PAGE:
Today we’d like to introduce you to Angelita Sanchez Estevez.
Thanks for sharing your story with us Angelita. So, let’s start at the beginning and we can move on from there.
Some of my earliest memories as a young girl of color were tuning in nightly, from 7PM-9PM to watch novelas (soap operas) with the women in my home, and constantly asking myself why I never saw actors that looked like me on TV. I always asked myself why the actors communicated in Spanish but their stories and backgrounds did not resonate with mine.
As I grew older and developed a deeper passion for the performing arts, I started acting with non-profit companies and at school shows. During this time, I experienced multiple encounters of prejudice from colleagues and sometimes even from raza (other Mexican/ Mexican American people). I was told that my Spanish accent was too heavy and that it made my English difficult to understand. I would hear that I “look too Hispanic and that there were no real roles for the Latinas”. This, however, did not stop me, in fact it encouraged me to share my voice and story even louder. While I entered college thinking that I just wanted to improve my acting skills and return to LA to audition as much as possible, this quickly changed as soon as my colleagues and I realized the lack of representation there was for stories from people of color.
We wanted to see safe spaces where narratives from POC were being shared, valued and talked about to create social change, so my theatre friends and I started the school club- Theatre for Social Change. This has been a space where students of all different levels have been welcomed and encouraged to share their stories through the performing arts. The people I have met and the work we have accomplished to establish such a space is one of the main reasons why I continue to advocate for the arts in education and why I will continue to use the arts to bring social awareness to different social injustices.
We’re always bombarded by how great it is to pursue your passion, etc – but we’ve spoken with enough people to know that it’s not always easy. Overall, would you say things have been easy for you?
Right around the novelas time, I also started questioning why girls were treated differently from boys, why they seemed to be seen as better. I was a child with a lot of questions and not enough answers, as a result I was called a malcriada (someone with bad manners), or I would be told that I “talk too much,” or that I was “too loud.” I am an outspoken person, I always have been, and while I have picked up different skills to be efficient with the message I want to share, sometimes it still is hard. Speaking up to challenge conventions has been difficult, especially when trying to do arts in public education where they’re not always valued like STEM subjects are. It was hard to explain to my parents that I wanted to go to college to gain experience in an arts’ career path.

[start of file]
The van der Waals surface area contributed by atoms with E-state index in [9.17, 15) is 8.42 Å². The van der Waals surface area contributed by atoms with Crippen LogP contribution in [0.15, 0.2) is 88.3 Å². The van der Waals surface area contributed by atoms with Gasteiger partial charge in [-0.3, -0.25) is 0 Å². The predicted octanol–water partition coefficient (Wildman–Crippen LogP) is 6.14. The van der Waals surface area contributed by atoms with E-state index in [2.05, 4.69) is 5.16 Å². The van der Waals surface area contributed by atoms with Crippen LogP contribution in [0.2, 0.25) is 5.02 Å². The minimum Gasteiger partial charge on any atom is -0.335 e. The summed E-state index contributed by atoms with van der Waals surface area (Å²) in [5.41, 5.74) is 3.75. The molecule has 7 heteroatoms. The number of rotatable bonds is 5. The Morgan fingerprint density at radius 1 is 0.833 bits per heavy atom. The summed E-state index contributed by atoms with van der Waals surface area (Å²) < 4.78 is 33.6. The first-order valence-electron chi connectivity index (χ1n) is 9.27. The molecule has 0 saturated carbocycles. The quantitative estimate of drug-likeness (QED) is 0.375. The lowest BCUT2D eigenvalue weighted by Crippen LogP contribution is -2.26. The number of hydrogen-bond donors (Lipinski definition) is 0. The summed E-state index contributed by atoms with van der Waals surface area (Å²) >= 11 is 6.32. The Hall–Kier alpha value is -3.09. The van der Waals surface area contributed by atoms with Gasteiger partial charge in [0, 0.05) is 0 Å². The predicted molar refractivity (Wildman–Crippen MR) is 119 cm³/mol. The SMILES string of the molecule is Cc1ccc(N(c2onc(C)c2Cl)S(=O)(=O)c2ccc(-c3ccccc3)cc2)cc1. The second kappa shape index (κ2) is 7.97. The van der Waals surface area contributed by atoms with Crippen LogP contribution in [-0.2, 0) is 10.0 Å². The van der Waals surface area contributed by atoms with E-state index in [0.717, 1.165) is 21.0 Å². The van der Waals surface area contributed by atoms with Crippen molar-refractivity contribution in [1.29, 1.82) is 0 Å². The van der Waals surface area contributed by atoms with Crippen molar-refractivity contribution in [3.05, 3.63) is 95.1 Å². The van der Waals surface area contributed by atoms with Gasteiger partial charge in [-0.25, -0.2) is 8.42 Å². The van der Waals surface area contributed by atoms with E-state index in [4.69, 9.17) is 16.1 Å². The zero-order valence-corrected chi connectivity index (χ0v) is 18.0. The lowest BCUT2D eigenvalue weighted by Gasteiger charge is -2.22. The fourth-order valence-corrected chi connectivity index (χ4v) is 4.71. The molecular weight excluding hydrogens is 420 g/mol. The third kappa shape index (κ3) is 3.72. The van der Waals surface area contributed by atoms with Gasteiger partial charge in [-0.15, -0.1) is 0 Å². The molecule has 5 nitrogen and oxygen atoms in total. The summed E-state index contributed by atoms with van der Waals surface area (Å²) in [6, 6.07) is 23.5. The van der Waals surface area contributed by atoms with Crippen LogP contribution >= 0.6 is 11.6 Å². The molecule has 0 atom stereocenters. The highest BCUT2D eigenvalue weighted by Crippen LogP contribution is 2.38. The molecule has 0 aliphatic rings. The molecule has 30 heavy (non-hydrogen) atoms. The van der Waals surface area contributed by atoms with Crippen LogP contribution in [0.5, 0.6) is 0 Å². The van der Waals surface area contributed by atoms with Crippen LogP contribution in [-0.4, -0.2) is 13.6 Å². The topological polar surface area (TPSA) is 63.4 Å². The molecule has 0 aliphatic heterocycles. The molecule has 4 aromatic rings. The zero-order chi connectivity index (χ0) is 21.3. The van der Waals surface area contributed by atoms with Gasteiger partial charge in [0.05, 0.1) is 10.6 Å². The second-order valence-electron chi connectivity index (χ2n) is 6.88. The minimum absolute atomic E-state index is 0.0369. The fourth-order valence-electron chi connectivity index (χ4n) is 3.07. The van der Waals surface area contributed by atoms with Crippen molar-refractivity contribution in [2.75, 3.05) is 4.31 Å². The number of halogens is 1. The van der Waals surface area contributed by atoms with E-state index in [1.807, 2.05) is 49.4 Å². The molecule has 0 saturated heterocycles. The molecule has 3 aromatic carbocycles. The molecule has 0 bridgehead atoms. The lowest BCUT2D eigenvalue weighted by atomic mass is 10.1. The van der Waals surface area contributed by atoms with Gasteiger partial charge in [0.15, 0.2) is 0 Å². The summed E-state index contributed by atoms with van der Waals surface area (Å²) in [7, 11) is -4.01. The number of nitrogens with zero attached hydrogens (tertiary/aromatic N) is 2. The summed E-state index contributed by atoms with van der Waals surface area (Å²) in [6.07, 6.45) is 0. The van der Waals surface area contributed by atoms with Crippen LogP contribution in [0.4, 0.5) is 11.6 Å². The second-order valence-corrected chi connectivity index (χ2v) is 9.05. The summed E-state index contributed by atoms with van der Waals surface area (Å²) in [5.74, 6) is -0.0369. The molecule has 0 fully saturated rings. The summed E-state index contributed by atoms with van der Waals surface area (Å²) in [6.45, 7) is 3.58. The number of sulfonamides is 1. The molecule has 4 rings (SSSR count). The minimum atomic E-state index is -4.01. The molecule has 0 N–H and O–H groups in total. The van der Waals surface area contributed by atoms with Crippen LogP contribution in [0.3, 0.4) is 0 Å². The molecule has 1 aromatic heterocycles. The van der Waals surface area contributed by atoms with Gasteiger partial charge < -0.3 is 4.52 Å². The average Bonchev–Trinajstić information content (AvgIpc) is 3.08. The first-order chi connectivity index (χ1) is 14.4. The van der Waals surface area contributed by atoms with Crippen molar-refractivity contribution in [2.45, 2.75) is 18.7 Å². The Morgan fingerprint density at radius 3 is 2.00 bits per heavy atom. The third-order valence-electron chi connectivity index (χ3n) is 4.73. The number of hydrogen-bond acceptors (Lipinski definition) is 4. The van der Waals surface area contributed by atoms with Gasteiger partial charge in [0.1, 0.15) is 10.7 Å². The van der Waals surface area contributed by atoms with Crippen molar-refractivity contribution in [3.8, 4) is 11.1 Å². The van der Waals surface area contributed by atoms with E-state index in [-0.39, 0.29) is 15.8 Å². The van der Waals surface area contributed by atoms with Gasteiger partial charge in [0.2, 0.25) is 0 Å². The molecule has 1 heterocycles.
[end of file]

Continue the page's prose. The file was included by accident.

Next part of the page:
It was hard to be the only Theatre and Chicano Studies double major at my college because I couldn’t truly communicate the similarities that were coming up for me in both majors. It was hard to be one of the few Latinx people in the theatre department, but I also feel honored to have been and continue to represent Latinx women in the arts. It’s been difficult to find my identity as an artist; it’s been difficult trying to create spaces for more voices to be heard because sometimes people are not ready to have conversations about complex topics like race, socioeconomic status, and overall privilege. It’s been hard to be a young Latina in the arts, but what has helped me the most is to see other womxn of color in the Arts representing different communities and sharing different stories that talk about social issues that matter right now.
We’d love to hear more about your work and what you are currently focused on. What else should we know?
I recently graduated from the University of California, Davis with a Bachelor of Arts in Theatre and Chicano Studies. And while I specialized in acting, this is also the time that I discovered a passion for playwriting and directing. I knew that before I left college, I needed to create work that expressed my point of view and that of my Latinx community. I started writing short plays that brought light to stories such as the experiences of first-generation students, DACA students, womxn of color in the arts and womxn in STEM. It is through these discoveries that I kept writing and was able to devise and direct for the first time. My Senior Honors Project- “Qui Ni Mi Toca?” in collaboration with Theatre for Social Change was a project that discussed Family Separation under the current presidential administration. A project that highlighted the impact of different immigration policies and laws through the lived experiences of families that have members with different citizenship statuses.
For the past three Summers, I’ve been interning with Kid City Hope Place, a non-profit organization that provides support and different educational programs for high school students who are getting ready for college. In this organization, as a Splash of LA Festival Assistant, and more recently as the coordinator, I’ve used this space to use both my artistic side and my scholarly side to help bring resources and support for the youth of Kid City and bring awareness to the issues that affect these youth and their families.
One of my main goals, moving forward in a career in the arts is to create spaces where I feel that my voice is heard and where many more voices, who are not generally valued can also be heard and supported.
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